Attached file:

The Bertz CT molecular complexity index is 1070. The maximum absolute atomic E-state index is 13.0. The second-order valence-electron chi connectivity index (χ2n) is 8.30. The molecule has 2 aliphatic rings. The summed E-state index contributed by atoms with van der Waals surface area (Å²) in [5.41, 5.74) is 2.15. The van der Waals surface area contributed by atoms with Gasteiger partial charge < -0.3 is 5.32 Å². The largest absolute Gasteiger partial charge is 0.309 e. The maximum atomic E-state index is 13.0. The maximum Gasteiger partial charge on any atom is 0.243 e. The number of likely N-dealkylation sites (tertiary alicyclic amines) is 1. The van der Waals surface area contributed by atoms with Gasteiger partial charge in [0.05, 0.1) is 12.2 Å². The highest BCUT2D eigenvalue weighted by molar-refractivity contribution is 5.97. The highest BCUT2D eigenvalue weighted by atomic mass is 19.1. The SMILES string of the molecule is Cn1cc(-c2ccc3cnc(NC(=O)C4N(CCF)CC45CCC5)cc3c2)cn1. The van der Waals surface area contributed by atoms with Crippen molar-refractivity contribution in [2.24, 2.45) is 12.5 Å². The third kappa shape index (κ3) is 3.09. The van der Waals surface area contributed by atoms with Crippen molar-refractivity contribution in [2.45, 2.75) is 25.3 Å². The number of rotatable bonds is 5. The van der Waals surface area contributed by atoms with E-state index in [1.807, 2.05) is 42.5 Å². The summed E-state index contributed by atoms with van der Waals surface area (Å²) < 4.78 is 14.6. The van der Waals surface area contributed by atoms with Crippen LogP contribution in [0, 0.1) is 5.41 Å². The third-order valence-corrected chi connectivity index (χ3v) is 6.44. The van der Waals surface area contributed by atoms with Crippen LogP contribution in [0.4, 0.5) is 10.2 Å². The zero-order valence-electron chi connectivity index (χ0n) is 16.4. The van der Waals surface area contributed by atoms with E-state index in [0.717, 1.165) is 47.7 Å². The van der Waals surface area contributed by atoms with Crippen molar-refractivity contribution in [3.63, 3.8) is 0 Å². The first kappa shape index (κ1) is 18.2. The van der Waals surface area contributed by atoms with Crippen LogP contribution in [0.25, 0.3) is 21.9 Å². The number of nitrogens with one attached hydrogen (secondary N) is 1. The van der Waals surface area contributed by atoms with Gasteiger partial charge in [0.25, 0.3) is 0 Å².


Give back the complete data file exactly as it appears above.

The Bertz CT molecular complexity index is 1070. The maximum absolute atomic E-state index is 13.0. The second-order valence-electron chi connectivity index (χ2n) is 8.30. The molecule has 2 aliphatic rings. The summed E-state index contributed by atoms with van der Waals surface area (Å²) in [5.41, 5.74) is 2.15. The van der Waals surface area contributed by atoms with Gasteiger partial charge < -0.3 is 5.32 Å². The largest absolute Gasteiger partial charge is 0.309 e. The maximum atomic E-state index is 13.0. The maximum Gasteiger partial charge on any atom is 0.243 e. The number of likely N-dealkylation sites (tertiary alicyclic amines) is 1. The van der Waals surface area contributed by atoms with Gasteiger partial charge in [0.05, 0.1) is 12.2 Å². The highest BCUT2D eigenvalue weighted by molar-refractivity contribution is 5.97. The highest BCUT2D eigenvalue weighted by atomic mass is 19.1. The SMILES string of the molecule is Cn1cc(-c2ccc3cnc(NC(=O)C4N(CCF)CC45CCC5)cc3c2)cn1. The van der Waals surface area contributed by atoms with Crippen molar-refractivity contribution in [2.24, 2.45) is 12.5 Å². The third kappa shape index (κ3) is 3.09. The van der Waals surface area contributed by atoms with Crippen molar-refractivity contribution in [2.45, 2.75) is 25.3 Å². The number of rotatable bonds is 5. The van der Waals surface area contributed by atoms with E-state index in [1.807, 2.05) is 42.5 Å². The summed E-state index contributed by atoms with van der Waals surface area (Å²) < 4.78 is 14.6. The van der Waals surface area contributed by atoms with Crippen LogP contribution in [0, 0.1) is 5.41 Å². The third-order valence-corrected chi connectivity index (χ3v) is 6.44. The van der Waals surface area contributed by atoms with Crippen LogP contribution in [0.4, 0.5) is 10.2 Å². The zero-order valence-electron chi connectivity index (χ0n) is 16.4. The van der Waals surface area contributed by atoms with E-state index in [0.717, 1.165) is 47.7 Å². The van der Waals surface area contributed by atoms with Crippen molar-refractivity contribution in [3.63, 3.8) is 0 Å². The first kappa shape index (κ1) is 18.2. The van der Waals surface area contributed by atoms with Crippen LogP contribution in [0.25, 0.3) is 21.9 Å². The number of nitrogens with one attached hydrogen (secondary N) is 1. The van der Waals surface area contributed by atoms with Gasteiger partial charge in [0.25, 0.3) is 0 Å².